An organization affiliaed with right-wing presidential candidate Lyndon H. LaRouche Jr. has asked Loudoun County officials for permission to establish a children's summer camp on a 64-acre farm the group owns.

A number of nearby residents said they are upset about the proposal, that they fear the property could be used as a base for a paramilitary or indoctrination center for young people, and could lower property values.

"Most of us think there's a hidden agenda," said lawyer Polly Girvin, who lives a mile from the farm and is organizing opposition forces for planning commission hearings tonight and Sept. 25. "There could be children coming in from out of state for indoctrination camps," she said.

Linda DeHoyos, a LaRouche associate involved with the application, said fears that the camp would be used for paramilitary training or indoctrination are "just wrong." The camp would continue an informal program that operated there the last two summers in which children played string instruments, performed Shakespearean plays and conducted scientific experiments, DeHoyos said.

Noting that she had two stepsons at the camp, she said: "I'm interested in having brainwashed zombies as children? I'm not."

This is only the most recent clash between the LaRouche group and Loudoun residents. In the last year the LaRouche group's headquarters -- including several hundred associates -- has moved from Manhattan to Leesburg, creating puzzlement and concern among many residents and officials.

The fears in part reflect numerous published and broadcast reports that LaRouche has a powerful sway over his associates and that some have carried guns to protect him. LaRouche, who ran for president in 1984 as an independent, has said he is under constant threat of assassination.

The LaRouche organization filed an application with the county saying it wants a private summer camp -- with softball, arts and crafts, swimming and boating -- for up to 25 children of the group's employes. The application notes "no contact sports" would be allowed and said the camp would be closed to outsiders.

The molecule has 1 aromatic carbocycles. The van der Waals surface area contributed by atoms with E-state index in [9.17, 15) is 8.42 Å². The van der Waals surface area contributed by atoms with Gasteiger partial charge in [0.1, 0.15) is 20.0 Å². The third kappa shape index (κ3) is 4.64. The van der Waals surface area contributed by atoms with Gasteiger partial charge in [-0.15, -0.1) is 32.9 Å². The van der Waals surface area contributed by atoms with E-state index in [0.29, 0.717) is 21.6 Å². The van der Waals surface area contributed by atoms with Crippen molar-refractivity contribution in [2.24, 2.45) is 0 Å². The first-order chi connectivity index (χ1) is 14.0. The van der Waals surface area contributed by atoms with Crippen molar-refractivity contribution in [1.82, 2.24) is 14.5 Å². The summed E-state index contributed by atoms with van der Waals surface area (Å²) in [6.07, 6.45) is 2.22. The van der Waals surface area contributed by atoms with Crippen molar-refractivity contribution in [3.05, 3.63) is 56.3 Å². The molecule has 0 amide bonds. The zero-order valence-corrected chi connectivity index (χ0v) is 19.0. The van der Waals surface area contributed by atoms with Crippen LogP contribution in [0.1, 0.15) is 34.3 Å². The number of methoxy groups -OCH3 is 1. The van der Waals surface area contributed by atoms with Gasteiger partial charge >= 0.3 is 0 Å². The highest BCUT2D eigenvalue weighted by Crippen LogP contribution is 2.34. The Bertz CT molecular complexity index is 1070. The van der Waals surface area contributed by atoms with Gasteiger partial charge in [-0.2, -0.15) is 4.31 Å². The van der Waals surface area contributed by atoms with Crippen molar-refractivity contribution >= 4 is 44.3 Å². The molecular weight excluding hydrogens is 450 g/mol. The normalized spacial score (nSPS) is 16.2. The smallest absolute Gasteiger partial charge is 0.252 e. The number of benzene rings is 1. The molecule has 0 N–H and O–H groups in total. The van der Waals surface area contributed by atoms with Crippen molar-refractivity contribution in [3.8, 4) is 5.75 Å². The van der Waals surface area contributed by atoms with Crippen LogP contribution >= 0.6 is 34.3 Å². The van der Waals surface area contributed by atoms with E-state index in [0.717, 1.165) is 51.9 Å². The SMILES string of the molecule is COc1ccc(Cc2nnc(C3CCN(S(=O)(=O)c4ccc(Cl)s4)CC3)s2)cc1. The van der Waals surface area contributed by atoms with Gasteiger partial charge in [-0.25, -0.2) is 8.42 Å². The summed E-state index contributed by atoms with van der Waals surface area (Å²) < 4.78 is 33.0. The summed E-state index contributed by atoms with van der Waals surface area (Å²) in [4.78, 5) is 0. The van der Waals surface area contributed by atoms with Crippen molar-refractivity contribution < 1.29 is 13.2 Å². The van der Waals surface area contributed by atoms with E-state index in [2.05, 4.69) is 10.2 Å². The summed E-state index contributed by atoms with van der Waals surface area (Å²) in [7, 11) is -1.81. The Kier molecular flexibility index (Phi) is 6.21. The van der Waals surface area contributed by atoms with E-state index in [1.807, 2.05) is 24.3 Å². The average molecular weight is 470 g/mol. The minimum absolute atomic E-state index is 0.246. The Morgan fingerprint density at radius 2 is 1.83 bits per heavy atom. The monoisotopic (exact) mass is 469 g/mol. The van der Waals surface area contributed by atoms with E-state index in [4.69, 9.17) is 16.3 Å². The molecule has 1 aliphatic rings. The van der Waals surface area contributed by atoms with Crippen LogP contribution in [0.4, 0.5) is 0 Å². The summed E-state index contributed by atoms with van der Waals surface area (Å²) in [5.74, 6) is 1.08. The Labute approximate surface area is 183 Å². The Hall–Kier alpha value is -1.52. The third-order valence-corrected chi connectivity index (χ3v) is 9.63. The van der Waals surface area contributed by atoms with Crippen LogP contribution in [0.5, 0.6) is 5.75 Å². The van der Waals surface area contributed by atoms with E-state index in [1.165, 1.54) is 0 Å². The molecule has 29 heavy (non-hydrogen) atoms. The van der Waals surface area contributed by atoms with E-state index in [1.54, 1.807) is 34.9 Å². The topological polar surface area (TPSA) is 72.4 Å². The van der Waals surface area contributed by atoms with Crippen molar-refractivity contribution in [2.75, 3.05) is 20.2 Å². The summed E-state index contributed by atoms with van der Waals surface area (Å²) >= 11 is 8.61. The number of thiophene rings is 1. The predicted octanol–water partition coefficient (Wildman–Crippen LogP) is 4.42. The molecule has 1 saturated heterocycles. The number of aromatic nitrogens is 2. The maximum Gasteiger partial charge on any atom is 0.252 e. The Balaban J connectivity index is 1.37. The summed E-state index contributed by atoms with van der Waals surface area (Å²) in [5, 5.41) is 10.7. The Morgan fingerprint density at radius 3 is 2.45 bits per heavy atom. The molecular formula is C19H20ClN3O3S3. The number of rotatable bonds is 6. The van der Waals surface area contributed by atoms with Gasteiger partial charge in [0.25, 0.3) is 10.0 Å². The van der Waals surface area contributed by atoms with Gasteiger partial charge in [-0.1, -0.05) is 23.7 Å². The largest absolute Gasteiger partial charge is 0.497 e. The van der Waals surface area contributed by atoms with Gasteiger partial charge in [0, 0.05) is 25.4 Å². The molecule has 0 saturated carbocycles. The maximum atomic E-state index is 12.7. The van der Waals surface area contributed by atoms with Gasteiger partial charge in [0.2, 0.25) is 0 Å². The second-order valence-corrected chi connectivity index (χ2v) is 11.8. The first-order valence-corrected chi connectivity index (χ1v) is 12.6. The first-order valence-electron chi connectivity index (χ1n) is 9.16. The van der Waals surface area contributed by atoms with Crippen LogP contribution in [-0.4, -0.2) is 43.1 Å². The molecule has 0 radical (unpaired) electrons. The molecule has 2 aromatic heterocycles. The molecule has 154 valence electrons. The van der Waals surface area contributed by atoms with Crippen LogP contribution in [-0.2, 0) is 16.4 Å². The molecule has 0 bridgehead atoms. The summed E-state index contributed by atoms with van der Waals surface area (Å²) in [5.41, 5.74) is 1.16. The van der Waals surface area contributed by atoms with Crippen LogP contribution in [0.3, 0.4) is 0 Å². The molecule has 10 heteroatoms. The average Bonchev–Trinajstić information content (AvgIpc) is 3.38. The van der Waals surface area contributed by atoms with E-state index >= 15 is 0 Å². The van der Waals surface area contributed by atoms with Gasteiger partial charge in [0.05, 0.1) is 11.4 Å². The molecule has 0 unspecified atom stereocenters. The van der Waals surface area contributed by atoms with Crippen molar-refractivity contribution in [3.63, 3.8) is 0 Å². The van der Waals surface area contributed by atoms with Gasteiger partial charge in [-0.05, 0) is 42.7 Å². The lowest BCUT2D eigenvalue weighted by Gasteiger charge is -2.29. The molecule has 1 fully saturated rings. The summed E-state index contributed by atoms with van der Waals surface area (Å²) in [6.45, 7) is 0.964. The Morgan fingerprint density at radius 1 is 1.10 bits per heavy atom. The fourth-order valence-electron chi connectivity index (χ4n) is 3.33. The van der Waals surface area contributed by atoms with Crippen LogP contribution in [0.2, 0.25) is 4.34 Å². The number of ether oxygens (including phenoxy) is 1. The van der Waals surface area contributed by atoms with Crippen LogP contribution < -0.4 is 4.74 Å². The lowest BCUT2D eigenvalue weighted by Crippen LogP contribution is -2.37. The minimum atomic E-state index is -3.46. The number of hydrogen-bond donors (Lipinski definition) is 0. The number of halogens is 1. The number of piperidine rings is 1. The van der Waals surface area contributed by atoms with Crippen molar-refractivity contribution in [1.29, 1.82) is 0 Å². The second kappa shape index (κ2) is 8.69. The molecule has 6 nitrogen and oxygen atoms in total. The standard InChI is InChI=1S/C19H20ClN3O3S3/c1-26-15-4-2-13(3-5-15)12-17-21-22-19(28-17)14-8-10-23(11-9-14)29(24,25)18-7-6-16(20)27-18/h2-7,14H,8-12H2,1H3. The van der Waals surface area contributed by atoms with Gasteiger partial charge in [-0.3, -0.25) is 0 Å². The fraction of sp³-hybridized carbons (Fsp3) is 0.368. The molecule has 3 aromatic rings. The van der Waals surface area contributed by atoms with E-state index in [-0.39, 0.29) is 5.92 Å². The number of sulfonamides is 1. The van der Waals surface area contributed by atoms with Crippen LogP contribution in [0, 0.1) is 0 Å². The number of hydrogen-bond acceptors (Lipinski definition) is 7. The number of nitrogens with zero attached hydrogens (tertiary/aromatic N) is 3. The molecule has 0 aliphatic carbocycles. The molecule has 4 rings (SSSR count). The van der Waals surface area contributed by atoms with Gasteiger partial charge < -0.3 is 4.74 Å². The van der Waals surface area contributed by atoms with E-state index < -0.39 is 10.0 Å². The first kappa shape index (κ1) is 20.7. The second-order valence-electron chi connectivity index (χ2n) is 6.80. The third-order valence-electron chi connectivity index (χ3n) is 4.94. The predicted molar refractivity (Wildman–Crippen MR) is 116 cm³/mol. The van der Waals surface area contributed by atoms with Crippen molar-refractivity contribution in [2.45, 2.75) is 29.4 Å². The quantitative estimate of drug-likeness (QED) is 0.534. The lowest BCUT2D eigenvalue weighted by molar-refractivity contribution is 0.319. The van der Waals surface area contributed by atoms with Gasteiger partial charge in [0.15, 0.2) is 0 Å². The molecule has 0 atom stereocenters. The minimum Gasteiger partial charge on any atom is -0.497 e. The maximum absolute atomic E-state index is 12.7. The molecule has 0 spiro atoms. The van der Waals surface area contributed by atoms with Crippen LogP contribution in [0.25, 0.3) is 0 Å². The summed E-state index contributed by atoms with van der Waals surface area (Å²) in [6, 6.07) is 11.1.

About half the campers, aged 8 to 17, would spend the night in tents, and the camp would have up to 12 counselors, the application said.

The campsite is a farm off Virginia Rte. 671 in the county's Neersville area, a few miles from Harpers Ferry. It was purchased by a LaRouche-affiliated organization called Publication Equities Inc. in July 1984 for $400,000. The land, with cattle-grazing pastures and woods, contains a three-story, six-bedroom log house, built in the 1750s.

Publication Equities rents the farm to another LaRouche-affiliated group, Campaigner Publications Inc., of which DeHoyos is the president.

"I'd surmise from the calls and conversations I've had that folks are very much concerned what the real purpose of the application is, what kind of camp it would be," said John Sleeter, chairman of the Loudoun Planning Commission.

County planning staff members have recommended approval of the application, called a "special exception" request, provided the group improves the driveway entrance and fire safety, said county zoning administrator Tim Krawczel.

Krawczel said it might be difficult to monitor the camp's use, since the county has few zoning officers. But he said if he finds the place used for something other than what might be approved, "I'll go shut them down."

Girvin said an occurrence in June spread concern about officials' enforcement abilities. Several dozen young people, attending a conference sponsored by a LaRouche group at a Leesburg firehouse, entered stores and took clothes valued at several thousand dollars, town police said.

Officers followed some of the offenders into the fire station and confiscated many stolen items there, Police Chief James Kidwell said. No arrests were made.

"It really left a bad taste to people in town who don't know anything about him," Kidwell said.